Health, Safety, Environment and Community Report 2004

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Meeting the Challenge of Greenhouse

BlueScope Steel is actively seeking to improve the intensity of our greenhouse gas emissions by developing and deploying a range of energy efficiency initiatives across our major sites in Australia, New Zealand and the United States.

Within the constraint of the direct chemical link between production of steel and CO2 produced, the global steel industry is continuing to improve greenhouse intensity even as the tonnage of steel produced increases. We are making our contribution to the global effort by reducing the amount of greenhouse gases produced for each tonne of steel we make.

Our Western Port Works has reduced its greenhouse emission intensity by some five per cent, from 0.68 T CO2-e per tonne of product in 2001 to 0.65 T CO2-e per tonne of product despatched in 2004. We have agreed an Environment Improvement Plan with the Victorian Sustainable Energy Authority targeting a one per cent reduction in energy intensity per year. To date our Western Port Works has effectively met double that target.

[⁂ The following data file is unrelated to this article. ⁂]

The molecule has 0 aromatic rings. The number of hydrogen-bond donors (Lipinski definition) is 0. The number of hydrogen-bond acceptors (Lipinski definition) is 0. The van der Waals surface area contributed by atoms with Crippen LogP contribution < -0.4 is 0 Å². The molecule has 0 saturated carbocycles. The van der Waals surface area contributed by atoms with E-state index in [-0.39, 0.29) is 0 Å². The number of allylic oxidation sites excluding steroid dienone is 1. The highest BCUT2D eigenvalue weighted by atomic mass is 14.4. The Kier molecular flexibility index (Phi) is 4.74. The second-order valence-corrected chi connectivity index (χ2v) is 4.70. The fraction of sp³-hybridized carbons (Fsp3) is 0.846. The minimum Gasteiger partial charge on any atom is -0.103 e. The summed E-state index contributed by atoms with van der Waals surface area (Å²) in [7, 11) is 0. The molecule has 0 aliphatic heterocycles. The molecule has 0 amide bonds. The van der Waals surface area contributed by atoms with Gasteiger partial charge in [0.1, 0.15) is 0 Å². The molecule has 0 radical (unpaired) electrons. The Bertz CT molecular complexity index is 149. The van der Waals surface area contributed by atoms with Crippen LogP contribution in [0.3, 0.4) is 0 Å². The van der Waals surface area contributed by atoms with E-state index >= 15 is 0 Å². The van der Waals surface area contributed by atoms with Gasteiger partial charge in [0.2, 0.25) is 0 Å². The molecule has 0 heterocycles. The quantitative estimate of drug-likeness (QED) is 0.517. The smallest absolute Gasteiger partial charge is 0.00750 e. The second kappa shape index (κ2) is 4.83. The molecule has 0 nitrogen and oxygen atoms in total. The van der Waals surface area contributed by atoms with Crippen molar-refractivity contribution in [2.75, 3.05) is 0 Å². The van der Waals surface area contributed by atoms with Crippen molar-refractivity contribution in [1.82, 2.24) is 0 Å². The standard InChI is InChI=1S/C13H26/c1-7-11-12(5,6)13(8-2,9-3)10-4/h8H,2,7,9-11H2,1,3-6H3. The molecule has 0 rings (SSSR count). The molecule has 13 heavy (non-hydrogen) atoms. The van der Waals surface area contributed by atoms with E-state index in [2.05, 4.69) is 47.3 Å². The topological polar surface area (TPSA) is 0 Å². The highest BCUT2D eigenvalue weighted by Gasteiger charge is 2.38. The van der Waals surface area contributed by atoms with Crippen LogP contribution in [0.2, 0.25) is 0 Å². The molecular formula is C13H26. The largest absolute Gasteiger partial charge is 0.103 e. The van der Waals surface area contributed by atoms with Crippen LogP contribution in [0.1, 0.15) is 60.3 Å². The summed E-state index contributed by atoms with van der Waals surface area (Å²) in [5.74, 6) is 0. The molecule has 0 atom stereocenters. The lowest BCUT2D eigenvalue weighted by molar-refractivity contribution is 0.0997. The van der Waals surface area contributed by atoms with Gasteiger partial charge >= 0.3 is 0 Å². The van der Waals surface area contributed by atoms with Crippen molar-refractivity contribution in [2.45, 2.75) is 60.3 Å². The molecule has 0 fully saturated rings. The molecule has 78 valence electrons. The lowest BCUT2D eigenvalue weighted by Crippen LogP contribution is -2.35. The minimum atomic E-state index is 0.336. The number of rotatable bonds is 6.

New Zealand Steel has made numerous improvements to energy efficiency, the centrepiece being two co-generation plants generating approximately 60 per cent of the Glenbrook Plant's required electricity from waste heat and gas created by the ironmaking process. The 600GW of co-generated electricity offsets electricity that would otherwise have to be imported from the grid.  The larger plant generates some 430GWh per year. The smaller plant has been operation since 1987 and generates approximately 170GWh per year. This equates to a reduction in carbon intensity of 16 per cent in the last five years.

We are now evaluating the opportunity to establish a similar, though larger scale, co-generation plant at the Port Kembla Steelworks.